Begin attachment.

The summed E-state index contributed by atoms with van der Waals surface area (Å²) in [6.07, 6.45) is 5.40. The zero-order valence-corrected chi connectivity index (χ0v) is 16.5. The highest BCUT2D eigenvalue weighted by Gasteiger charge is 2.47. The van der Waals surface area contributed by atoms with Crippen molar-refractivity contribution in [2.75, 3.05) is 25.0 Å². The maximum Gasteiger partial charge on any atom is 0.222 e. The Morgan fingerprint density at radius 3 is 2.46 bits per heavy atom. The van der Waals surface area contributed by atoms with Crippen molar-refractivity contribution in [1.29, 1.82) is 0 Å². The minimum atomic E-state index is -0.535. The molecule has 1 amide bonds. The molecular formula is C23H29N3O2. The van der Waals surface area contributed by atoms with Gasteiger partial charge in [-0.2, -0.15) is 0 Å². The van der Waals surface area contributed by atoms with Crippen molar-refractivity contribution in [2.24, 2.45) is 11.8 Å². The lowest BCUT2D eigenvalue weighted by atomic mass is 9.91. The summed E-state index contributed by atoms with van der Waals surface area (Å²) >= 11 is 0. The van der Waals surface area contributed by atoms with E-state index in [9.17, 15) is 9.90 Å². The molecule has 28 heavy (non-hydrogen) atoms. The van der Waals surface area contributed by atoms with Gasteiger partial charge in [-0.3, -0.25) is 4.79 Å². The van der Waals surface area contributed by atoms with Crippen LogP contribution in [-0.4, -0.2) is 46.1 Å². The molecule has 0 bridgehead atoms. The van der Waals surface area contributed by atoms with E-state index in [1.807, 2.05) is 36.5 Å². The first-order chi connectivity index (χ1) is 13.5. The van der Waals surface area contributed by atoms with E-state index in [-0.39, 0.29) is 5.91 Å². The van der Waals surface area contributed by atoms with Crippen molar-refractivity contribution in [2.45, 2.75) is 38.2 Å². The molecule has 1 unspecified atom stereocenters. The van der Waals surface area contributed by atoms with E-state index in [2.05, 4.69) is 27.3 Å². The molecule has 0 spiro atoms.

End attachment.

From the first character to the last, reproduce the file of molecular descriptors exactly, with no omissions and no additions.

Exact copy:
The summed E-state index contributed by atoms with van der Waals surface area (Å²) in [6.07, 6.45) is 5.40. The zero-order valence-corrected chi connectivity index (χ0v) is 16.5. The highest BCUT2D eigenvalue weighted by Gasteiger charge is 2.47. The van der Waals surface area contributed by atoms with Crippen molar-refractivity contribution in [2.75, 3.05) is 25.0 Å². The maximum Gasteiger partial charge on any atom is 0.222 e. The Morgan fingerprint density at radius 3 is 2.46 bits per heavy atom. The van der Waals surface area contributed by atoms with Crippen molar-refractivity contribution in [1.29, 1.82) is 0 Å². The minimum atomic E-state index is -0.535. The molecule has 1 amide bonds. The molecular formula is C23H29N3O2. The van der Waals surface area contributed by atoms with Gasteiger partial charge in [-0.2, -0.15) is 0 Å². The van der Waals surface area contributed by atoms with Crippen molar-refractivity contribution in [2.24, 2.45) is 11.8 Å². The lowest BCUT2D eigenvalue weighted by atomic mass is 9.91. The summed E-state index contributed by atoms with van der Waals surface area (Å²) >= 11 is 0. The van der Waals surface area contributed by atoms with E-state index in [9.17, 15) is 9.90 Å². The molecule has 28 heavy (non-hydrogen) atoms. The van der Waals surface area contributed by atoms with Gasteiger partial charge in [-0.3, -0.25) is 4.79 Å². The van der Waals surface area contributed by atoms with Crippen LogP contribution in [-0.4, -0.2) is 46.1 Å². The molecule has 0 bridgehead atoms. The van der Waals surface area contributed by atoms with E-state index in [1.807, 2.05) is 36.5 Å². The first-order chi connectivity index (χ1) is 13.5. The van der Waals surface area contributed by atoms with E-state index in [-0.39, 0.29) is 5.91 Å². The van der Waals surface area contributed by atoms with Crippen molar-refractivity contribution in [2.45, 2.75) is 38.2 Å². The molecule has 1 unspecified atom stereocenters. The van der Waals surface area contributed by atoms with E-state index in [2.05, 4.69) is 27.3 Å². The molecule has 0 spiro atoms.